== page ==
August 24th, 2019

Carriage museum offers new use for city elm trees

By Kalinowski, Tim on May 8, 2019.

A pedestrian walks by a row of elm trees suffering with relatively leafless and dark branches along a southside street in 2016 as the urban forest came under the attack of European elm scale. Herald file photo by Ian Martens @IMartensHerald

Tim Kalinowski

Lethbridge Herald

The Remington Carriage Museum based in Cardston is expressing its thanks to the City of Lethbridge for the gift of some elm logs earlier this spring which will help them with their restoration work for years to come.

“About three months ago I contacted the City of Lethbridge and indicated if they had any elm they could send my way I would be interested in having it, and explained the uses I have for it,” recalls the museum’s head of restoration services Jeremy Masterson. “I was contacted back almost right away and they were in the process of removing three or four trees around Lethbridge, and we made arrangements whereby they would chop up the trunks into pieces that were manageable for what we needed.”

The Carriage Museum uses elm for its nationally recognized restoration and reproduction work on wooden wheel hubs for traditional carriages and carts.

“We were grateful to get them,” says Masterson. “They will be used primarily for making reproduction hubs. In the days of the wooden wagon wheel, elm was the wood of choice for the best hubs. It is very difficult for us to obtain the correct material because of the threat of Dutch elm disease and other factors.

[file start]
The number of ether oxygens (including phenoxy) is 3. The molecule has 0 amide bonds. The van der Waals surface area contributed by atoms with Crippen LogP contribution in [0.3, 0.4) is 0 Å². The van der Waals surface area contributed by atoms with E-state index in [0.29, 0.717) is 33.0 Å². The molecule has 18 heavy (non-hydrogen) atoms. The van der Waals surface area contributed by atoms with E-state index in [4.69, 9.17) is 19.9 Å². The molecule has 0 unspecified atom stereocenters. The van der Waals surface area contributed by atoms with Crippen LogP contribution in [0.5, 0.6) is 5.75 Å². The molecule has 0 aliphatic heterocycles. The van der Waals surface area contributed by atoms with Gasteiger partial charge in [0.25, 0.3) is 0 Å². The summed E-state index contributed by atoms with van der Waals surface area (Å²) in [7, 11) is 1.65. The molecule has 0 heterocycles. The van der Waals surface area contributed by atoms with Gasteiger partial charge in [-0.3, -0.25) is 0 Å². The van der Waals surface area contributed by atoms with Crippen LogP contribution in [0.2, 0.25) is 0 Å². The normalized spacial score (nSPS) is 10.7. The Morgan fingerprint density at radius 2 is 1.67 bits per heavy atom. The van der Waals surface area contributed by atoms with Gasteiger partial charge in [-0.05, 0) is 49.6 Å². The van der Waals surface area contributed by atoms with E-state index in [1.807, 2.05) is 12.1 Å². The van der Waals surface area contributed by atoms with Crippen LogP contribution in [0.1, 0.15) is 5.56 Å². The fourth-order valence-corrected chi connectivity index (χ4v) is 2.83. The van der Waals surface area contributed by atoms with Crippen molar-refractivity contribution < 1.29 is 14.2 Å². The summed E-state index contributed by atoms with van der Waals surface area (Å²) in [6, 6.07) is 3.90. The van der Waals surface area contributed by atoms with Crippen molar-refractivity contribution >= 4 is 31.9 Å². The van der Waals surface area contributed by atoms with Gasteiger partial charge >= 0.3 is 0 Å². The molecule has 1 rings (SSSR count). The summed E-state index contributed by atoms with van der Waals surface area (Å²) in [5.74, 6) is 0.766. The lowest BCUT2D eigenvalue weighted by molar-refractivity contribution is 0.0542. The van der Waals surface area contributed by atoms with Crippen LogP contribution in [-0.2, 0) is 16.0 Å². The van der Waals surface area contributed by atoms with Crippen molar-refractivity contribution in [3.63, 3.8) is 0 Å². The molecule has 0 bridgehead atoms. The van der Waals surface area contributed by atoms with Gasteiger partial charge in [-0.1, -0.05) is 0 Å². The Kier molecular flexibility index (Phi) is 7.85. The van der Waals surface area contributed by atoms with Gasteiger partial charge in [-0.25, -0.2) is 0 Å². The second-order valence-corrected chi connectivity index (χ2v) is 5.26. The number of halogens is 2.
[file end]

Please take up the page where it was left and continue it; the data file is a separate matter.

“It is available for the cabinet and woodworking industry, but it would be impossible for me to obtain these rounds of trunk needed to make the hubs like they used to do 100-plus years ago. These trees wouldn’t have gone to any other use. They would have just been destroyed. Now, they will have a second use that will carry on.”

City of Lethbridge urban forestry foreman Don Nishikawa said the timing in this case was fortuitous as the City had scheduled the four trees for planned removal just when Masterson called.

“It’s a one-off – not something we would do every day,” says Nishikawa. “We only did it because we had the wood anyway, it’s the Remington and it’s for something historical. We thought it was a great idea.”

Nishikawa wants to remind residents due to the danger of spreading Dutch elm disease the province imposes a pruning ban between April 1 and Sept. 30. Any removed trees taken down before that ban takes effect are normally cut up into logs, debarked with fire, chipped and disposed of at the City’s waste disposal site. The logs in this case were turned over to the Remington Carriage Museum with strict handling conditions attached, he says.

“You can’t store them in your yard after they are cut without debarking them,” states Nishikawa. “They were told they would have to burn off the bark and debark them.”

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